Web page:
I was always a secret romantic. I wanted the love we saw in movies: the passionate kind, the heart rumbling, fire sparking, all-consuming love that is glorified in Hollywood movies. But what I didn’t realize in my early teens was how similar this “all-consuming” love was to emotional abuse. How behind the romantic gestures made by the male actors was a deep rooted objectification of female bodies.
Between the on-and-off romances was a mind that was plagued with instability and uncertainty. Between the passionate kisses there was a strong lack of consent with the male actor often cutting off the female mid-sentence to kiss her — as if what she was saying was not important enough to be heard.
I didn’t realize any of this. Not until my first relationship which took away half of my life and all of my identity.
And that is the thing with emotional abuse. It invades you and you don’t know you are being invaded. It infects you and you don’t know you are being infected. It takes you over and you happily surrender, mistaking it for love. And that is the most frightening thing of all about emotional abuse, that it parades around under a guise of love.
It took me a long time to accept that this relationship had been abusive. And it was because it never really fit into the dictionary definition of abuse. He didn’t hit me, he never called me derogatory names and he didn’t stop me from meeting with my friends. How then had it been abuse?
I realized later after talking to a lot of wonderful survivors that no two instances of emotional abuse look the same. He might not have called me a bitch, but he gas-lighted me constantly. He might not have stopped me from meeting my friends, but he degraded them.
He might not have taken over my phone and my social media, but he controlled me in other ways, using my anxiety against me. For instance, once he told me that when I fought with him, he didn’t love me anymore, therefore stopping me from ever speaking up against him.
I was 18 and a senior in high school, and I was in hell. I was in hell, and I didn’t understand why. My friends could notice that I had changed. They would tell me they had never seen me this upset and this anxious, but wasn’t this normal? Weren’t relationships supposed to be hard work?
And so when I woke up to find tears streaming down my face day after day, I compared myself to a star-crossed lover. We were supposed to be Antony and Cleopatra, Layla and Majnun, a few tears here and there wouldn’t stop me from pursuing my love story.
And then he broke up with me, and it was over. And I was damaged, abused, manipulated and gas-lighted for months, and so when I felt like I was dying, I thought it was the break-up. I was sad just like anyone else would be after an emotional split. But months passed and I would still replay his voice again and again in my head. He had left but he still controlled me.
I didn’t have time to recover before I was forced to face him again. At Hopkins — where he studied and where now, I would study. University was supposed to be a fresh start, but it wasn’t; Hopkins had become so interlinked with him in my mind that I was scared of the school because I was scared of him.
But I didn’t know this. I thought if I felt anxious when I was near him it was just a natural reaction, because who wouldn’t be nervous around their ex? And so I pushed away all of those feelings, I pushed away all of my friend’s advice and I let him into my life again, this time as just a friend.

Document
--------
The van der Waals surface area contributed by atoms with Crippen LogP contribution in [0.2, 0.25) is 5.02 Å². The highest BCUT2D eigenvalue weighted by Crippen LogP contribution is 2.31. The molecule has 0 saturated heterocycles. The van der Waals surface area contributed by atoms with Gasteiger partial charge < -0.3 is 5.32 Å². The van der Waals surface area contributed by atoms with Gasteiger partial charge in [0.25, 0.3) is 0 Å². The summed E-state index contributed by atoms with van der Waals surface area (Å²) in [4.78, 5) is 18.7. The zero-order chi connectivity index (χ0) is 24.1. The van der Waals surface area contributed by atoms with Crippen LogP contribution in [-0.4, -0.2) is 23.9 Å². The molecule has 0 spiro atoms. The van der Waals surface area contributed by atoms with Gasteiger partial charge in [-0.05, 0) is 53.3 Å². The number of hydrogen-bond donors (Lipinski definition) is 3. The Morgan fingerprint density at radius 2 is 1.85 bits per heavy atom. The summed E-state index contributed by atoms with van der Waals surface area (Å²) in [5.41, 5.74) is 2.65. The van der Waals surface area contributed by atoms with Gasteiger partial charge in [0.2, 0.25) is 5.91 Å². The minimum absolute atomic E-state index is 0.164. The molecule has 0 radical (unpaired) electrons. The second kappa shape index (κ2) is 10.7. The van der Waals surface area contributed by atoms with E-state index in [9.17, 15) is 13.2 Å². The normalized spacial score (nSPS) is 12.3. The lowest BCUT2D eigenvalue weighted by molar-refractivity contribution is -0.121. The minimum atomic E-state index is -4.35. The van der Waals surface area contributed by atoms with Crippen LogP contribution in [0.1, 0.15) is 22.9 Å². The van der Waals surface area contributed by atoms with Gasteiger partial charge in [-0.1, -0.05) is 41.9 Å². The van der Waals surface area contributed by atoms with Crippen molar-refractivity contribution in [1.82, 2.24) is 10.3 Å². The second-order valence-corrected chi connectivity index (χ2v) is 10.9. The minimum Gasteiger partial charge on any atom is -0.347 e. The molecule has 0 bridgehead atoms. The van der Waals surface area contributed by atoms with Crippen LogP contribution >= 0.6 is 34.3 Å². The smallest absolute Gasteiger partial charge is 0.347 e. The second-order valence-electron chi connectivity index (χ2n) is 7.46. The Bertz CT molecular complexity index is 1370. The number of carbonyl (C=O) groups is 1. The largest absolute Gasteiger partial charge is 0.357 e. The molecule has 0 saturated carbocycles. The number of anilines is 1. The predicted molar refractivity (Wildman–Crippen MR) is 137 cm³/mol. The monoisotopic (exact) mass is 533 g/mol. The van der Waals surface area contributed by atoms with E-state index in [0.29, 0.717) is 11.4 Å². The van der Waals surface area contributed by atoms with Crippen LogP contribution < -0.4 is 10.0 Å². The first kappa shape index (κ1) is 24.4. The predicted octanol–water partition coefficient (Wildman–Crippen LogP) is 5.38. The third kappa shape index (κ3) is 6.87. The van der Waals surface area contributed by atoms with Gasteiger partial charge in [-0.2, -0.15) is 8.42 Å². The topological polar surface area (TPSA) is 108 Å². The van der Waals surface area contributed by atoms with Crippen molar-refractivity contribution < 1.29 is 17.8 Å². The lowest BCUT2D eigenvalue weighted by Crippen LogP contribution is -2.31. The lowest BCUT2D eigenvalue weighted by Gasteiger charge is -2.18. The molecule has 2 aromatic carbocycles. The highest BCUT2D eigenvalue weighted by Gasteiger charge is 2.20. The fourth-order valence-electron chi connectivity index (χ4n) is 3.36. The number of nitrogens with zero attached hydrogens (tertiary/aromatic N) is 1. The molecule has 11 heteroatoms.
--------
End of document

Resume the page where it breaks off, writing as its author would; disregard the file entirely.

But abuse can occur in all situations and it occurred here. I got into a cycle of toxic dependence, I needed him to make me feel better. Even when he was the one making me feel worse, I would then go back to him to feel better again.
And sometimes things would get better, so I started seeing him as a solution without realizing that he was the source of a lot of my pain in the first place. As if this toxic cycle wasn’t bad enough, he became a trigger for me, bringing to the forefront of my mind past events. My ex became a vessel for my previous painful memories. And my fear of him grew.
I had dreams where his face would morph with that of my abuser. I had nightmares where he would show up in my room, in my lab, in my classes. I had dreams that everywhere I went he would follow. Reality, unfortunately, was not that different.
I later realized that the fact that my brain mixed him up with my abuser was no mistake. It was a warning, that the feeling of helplessness I once felt because of a different type of abuse, I was feeling again, only this time it was emotional and sneaky, disguised as love and friendship.
It’s hard to rebuild from this. It’s hard to see him around campus going on with his life when mine has stopped because of him.
And that perhaps is the most bitter realization of all — that there is no law that can protect me from him, there is no legislation that validates this as abuse. I have no evidence and no trails of the crimes committed.
In the eyes of many people, no infraction was committed. As a Pakistani man once told me, “these aren’t instances of abuse, they are just couple arguments.” And I have nothing to say back. I can’t shout from the rooftops and expose him. I can’t, because in the eyes of many what has he done? Nothing. Absolutely nothing.
For those people, abuse is broken bones and torn clothes. Abuse is forced penetration and purple bruises. Abuse is not this.
And to them I say, I will stick to my truth. I will stick to my truth. I am the evidence. I am the proof. Look at me. I was emotionally abused. And I will stick to my truth.